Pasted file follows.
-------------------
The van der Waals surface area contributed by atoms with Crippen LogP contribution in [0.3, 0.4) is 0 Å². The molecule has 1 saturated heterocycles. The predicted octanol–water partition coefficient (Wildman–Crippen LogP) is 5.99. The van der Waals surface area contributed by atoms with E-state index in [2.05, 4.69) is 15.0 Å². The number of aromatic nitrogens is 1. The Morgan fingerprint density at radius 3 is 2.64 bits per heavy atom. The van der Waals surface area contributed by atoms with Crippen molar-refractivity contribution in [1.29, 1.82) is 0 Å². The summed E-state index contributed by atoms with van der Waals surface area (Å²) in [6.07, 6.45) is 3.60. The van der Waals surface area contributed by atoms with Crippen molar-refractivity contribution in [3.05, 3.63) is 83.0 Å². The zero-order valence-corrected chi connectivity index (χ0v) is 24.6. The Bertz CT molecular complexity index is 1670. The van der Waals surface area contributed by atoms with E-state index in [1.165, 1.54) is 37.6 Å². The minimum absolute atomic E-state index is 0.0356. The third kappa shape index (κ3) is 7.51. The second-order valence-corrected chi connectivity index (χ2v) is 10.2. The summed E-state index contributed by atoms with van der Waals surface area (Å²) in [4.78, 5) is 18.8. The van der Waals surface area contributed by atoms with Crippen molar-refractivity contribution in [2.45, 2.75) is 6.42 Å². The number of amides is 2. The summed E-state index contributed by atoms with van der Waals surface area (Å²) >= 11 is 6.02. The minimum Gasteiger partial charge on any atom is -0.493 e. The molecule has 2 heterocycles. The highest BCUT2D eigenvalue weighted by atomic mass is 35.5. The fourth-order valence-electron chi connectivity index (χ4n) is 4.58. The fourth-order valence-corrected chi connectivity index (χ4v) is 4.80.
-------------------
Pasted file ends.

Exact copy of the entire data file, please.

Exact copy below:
The van der Waals surface area contributed by atoms with Crippen LogP contribution in [0.3, 0.4) is 0 Å². The molecule has 1 saturated heterocycles. The predicted octanol–water partition coefficient (Wildman–Crippen LogP) is 5.99. The van der Waals surface area contributed by atoms with E-state index in [2.05, 4.69) is 15.0 Å². The number of aromatic nitrogens is 1. The Morgan fingerprint density at radius 3 is 2.64 bits per heavy atom. The van der Waals surface area contributed by atoms with Crippen molar-refractivity contribution in [1.29, 1.82) is 0 Å². The summed E-state index contributed by atoms with van der Waals surface area (Å²) in [6.07, 6.45) is 3.60. The van der Waals surface area contributed by atoms with Crippen molar-refractivity contribution in [3.05, 3.63) is 83.0 Å². The zero-order valence-corrected chi connectivity index (χ0v) is 24.6. The Bertz CT molecular complexity index is 1670. The van der Waals surface area contributed by atoms with E-state index in [1.165, 1.54) is 37.6 Å². The minimum absolute atomic E-state index is 0.0356. The third kappa shape index (κ3) is 7.51. The second-order valence-corrected chi connectivity index (χ2v) is 10.2. The summed E-state index contributed by atoms with van der Waals surface area (Å²) in [4.78, 5) is 18.8. The van der Waals surface area contributed by atoms with Crippen molar-refractivity contribution in [2.45, 2.75) is 6.42 Å². The number of amides is 2. The summed E-state index contributed by atoms with van der Waals surface area (Å²) >= 11 is 6.02. The minimum Gasteiger partial charge on any atom is -0.493 e. The molecule has 2 heterocycles. The highest BCUT2D eigenvalue weighted by atomic mass is 35.5. The fourth-order valence-electron chi connectivity index (χ4n) is 4.58. The fourth-order valence-corrected chi connectivity index (χ4v) is 4.80.